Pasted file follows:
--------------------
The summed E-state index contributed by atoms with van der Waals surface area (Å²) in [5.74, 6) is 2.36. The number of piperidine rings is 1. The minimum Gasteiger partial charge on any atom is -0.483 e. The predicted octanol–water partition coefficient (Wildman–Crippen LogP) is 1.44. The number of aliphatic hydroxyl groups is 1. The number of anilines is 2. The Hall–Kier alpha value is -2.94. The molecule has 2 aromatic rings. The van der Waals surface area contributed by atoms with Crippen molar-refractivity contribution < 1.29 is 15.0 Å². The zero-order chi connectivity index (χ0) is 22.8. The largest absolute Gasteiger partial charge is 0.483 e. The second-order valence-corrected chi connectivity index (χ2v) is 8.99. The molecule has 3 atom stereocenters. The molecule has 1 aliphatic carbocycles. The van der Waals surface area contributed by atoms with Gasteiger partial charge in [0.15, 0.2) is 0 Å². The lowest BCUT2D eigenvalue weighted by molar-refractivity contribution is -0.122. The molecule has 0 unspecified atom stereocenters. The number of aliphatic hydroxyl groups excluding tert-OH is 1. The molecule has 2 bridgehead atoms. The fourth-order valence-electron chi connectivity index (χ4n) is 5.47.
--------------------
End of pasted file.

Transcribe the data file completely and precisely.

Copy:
The summed E-state index contributed by atoms with van der Waals surface area (Å²) in [5.74, 6) is 2.36. The number of piperidine rings is 1. The minimum Gasteiger partial charge on any atom is -0.483 e. The predicted octanol–water partition coefficient (Wildman–Crippen LogP) is 1.44. The number of aliphatic hydroxyl groups is 1. The number of anilines is 2. The Hall–Kier alpha value is -2.94. The molecule has 2 aromatic rings. The van der Waals surface area contributed by atoms with Crippen molar-refractivity contribution < 1.29 is 15.0 Å². The zero-order chi connectivity index (χ0) is 22.8. The largest absolute Gasteiger partial charge is 0.483 e. The second-order valence-corrected chi connectivity index (χ2v) is 8.99. The molecule has 3 atom stereocenters. The molecule has 1 aliphatic carbocycles. The van der Waals surface area contributed by atoms with Gasteiger partial charge in [0.15, 0.2) is 0 Å². The lowest BCUT2D eigenvalue weighted by molar-refractivity contribution is -0.122. The molecule has 0 unspecified atom stereocenters. The number of aliphatic hydroxyl groups excluding tert-OH is 1. The molecule has 2 bridgehead atoms. The fourth-order valence-electron chi connectivity index (χ4n) is 5.47.